At the age of 40, Leonard found himself newly divorced and back on the dating scene. After a few rejections from younger women, Leonard became convinced that his receding hairline was to blame. Thinking that he might have more luck with the ladies if he had a full head of hair, Leonard investigated hair replacement options. Unfortunately, hair growth drugs were expensive, and between alimony payments and child support he didn't have the money to spare.
Then Leonard found an email in his inbox claiming he could buy the latest hair growth drugs for much less than what they cost at the pharmacy. Figuring he had nothing to lose except some more hair down the drain, Leonard went to the advertised Web site, ordered a six-month supply, and waited for his drugs to arrive.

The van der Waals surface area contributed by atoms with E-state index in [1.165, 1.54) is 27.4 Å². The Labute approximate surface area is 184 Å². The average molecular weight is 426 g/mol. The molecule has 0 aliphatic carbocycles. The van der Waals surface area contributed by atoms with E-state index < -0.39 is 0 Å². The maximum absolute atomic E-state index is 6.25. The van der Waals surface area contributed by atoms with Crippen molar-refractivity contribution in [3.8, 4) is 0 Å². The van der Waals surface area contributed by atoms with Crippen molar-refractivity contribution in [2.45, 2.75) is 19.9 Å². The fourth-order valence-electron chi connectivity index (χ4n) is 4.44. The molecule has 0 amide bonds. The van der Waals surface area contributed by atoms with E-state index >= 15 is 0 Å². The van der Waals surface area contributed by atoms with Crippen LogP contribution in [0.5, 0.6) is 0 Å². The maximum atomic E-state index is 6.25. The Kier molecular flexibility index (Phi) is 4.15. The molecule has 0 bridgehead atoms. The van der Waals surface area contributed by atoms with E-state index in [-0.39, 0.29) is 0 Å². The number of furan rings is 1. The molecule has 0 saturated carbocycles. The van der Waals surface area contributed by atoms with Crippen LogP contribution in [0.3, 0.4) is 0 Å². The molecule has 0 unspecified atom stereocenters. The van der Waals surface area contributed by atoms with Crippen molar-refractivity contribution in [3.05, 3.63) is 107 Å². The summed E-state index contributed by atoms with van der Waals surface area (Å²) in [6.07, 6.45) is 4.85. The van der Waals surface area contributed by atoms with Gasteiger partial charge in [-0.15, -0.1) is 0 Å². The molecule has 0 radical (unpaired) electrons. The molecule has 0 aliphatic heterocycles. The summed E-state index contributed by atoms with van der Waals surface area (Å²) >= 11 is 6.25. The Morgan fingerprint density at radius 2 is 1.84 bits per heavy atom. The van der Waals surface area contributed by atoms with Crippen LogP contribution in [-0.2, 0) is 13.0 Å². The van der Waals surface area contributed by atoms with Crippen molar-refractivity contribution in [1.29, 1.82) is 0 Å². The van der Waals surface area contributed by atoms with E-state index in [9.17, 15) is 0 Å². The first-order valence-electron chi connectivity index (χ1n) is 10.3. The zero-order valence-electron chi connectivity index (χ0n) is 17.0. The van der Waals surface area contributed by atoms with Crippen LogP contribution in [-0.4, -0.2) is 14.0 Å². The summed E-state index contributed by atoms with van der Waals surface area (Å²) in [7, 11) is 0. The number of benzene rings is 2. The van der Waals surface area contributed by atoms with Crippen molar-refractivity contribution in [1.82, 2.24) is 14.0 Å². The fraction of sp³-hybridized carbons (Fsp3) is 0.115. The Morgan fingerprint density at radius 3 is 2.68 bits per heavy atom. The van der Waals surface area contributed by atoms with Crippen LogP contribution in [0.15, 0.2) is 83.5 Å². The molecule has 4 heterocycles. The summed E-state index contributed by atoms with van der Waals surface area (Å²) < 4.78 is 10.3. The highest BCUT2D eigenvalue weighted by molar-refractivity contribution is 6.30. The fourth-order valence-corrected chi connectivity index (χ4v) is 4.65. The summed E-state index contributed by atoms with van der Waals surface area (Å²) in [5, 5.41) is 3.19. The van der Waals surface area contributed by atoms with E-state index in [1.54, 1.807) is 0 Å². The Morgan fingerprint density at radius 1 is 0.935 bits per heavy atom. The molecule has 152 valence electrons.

He was in for a long wait. After four months had gone by and he still hadn't received his pills, Leonard finally accepted that he had been ripped off. "I feel like such a fool," Leonard said. "I've tried getting my money back, but the company is based in a foreign country, and I have no way to track them down. Their Web site isn't even up anymore! I should have checked out the site more and made sure it was a legitimate company."
To learn how to protect yourself from spam scams, see E-commerce